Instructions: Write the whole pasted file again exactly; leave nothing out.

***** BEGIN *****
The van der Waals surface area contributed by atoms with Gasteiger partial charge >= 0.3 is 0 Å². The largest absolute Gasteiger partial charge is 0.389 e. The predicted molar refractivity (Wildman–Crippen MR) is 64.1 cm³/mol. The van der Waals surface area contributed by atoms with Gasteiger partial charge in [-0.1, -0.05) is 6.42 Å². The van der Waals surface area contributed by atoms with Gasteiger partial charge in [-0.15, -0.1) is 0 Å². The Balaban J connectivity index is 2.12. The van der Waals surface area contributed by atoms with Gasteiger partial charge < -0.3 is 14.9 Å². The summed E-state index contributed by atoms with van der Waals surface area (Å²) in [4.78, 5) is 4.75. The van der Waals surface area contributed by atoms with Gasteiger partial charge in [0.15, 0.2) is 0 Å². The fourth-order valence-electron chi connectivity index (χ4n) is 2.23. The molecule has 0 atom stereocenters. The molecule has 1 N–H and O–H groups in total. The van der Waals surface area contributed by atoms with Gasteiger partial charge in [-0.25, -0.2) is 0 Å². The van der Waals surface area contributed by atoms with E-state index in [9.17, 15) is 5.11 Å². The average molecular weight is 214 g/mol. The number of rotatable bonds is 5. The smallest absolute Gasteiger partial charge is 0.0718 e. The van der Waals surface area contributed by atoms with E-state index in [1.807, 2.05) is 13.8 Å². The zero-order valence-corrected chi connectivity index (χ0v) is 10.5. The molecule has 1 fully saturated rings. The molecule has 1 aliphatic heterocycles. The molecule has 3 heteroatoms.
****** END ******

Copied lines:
The van der Waals surface area contributed by atoms with Gasteiger partial charge >= 0.3 is 0 Å². The largest absolute Gasteiger partial charge is 0.389 e. The predicted molar refractivity (Wildman–Crippen MR) is 64.1 cm³/mol. The van der Waals surface area contributed by atoms with Gasteiger partial charge in [-0.1, -0.05) is 6.42 Å². The van der Waals surface area contributed by atoms with Gasteiger partial charge in [-0.15, -0.1) is 0 Å². The Balaban J connectivity index is 2.12. The van der Waals surface area contributed by atoms with Gasteiger partial charge < -0.3 is 14.9 Å². The summed E-state index contributed by atoms with van der Waals surface area (Å²) in [4.78, 5) is 4.75. The van der Waals surface area contributed by atoms with Gasteiger partial charge in [0.15, 0.2) is 0 Å². The fourth-order valence-electron chi connectivity index (χ4n) is 2.23. The molecule has 0 atom stereocenters. The molecule has 1 N–H and O–H groups in total. The van der Waals surface area contributed by atoms with Gasteiger partial charge in [-0.25, -0.2) is 0 Å². The van der Waals surface area contributed by atoms with E-state index in [9.17, 15) is 5.11 Å². The average molecular weight is 214 g/mol. The number of rotatable bonds is 5. The smallest absolute Gasteiger partial charge is 0.0718 e. The van der Waals surface area contributed by atoms with E-state index in [1.807, 2.05) is 13.8 Å². The zero-order valence-corrected chi connectivity index (χ0v) is 10.5. The molecule has 1 fully saturated rings. The molecule has 1 aliphatic heterocycles. The molecule has 3 heteroatoms.